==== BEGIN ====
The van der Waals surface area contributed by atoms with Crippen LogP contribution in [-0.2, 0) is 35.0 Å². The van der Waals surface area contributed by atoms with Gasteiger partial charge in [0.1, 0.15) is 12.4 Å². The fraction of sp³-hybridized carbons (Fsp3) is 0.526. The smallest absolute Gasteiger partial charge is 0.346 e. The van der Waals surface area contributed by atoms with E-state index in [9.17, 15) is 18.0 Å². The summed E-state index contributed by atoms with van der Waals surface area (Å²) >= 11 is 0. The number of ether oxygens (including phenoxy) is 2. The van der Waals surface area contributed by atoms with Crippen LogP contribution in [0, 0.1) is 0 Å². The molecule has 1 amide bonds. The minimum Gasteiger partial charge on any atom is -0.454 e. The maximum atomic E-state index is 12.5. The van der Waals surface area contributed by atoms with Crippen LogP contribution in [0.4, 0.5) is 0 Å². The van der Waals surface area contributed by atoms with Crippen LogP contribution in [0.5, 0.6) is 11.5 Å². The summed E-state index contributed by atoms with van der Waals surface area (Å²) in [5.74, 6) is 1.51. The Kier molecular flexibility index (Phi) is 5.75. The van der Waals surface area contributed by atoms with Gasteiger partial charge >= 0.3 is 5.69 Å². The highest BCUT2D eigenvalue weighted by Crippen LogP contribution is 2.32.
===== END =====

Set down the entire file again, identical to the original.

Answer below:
The van der Waals surface area contributed by atoms with Crippen LogP contribution in [-0.2, 0) is 35.0 Å². The van der Waals surface area contributed by atoms with Gasteiger partial charge in [0.1, 0.15) is 12.4 Å². The fraction of sp³-hybridized carbons (Fsp3) is 0.526. The smallest absolute Gasteiger partial charge is 0.346 e. The van der Waals surface area contributed by atoms with E-state index in [9.17, 15) is 18.0 Å². The summed E-state index contributed by atoms with van der Waals surface area (Å²) >= 11 is 0. The number of ether oxygens (including phenoxy) is 2. The van der Waals surface area contributed by atoms with Crippen LogP contribution in [0, 0.1) is 0 Å². The molecule has 1 amide bonds. The minimum Gasteiger partial charge on any atom is -0.454 e. The maximum atomic E-state index is 12.5. The van der Waals surface area contributed by atoms with Crippen LogP contribution in [0.4, 0.5) is 0 Å². The van der Waals surface area contributed by atoms with Crippen LogP contribution in [0.5, 0.6) is 11.5 Å². The summed E-state index contributed by atoms with van der Waals surface area (Å²) in [5.74, 6) is 1.51. The Kier molecular flexibility index (Phi) is 5.75. The van der Waals surface area contributed by atoms with Gasteiger partial charge >= 0.3 is 5.69 Å². The highest BCUT2D eigenvalue weighted by Crippen LogP contribution is 2.32.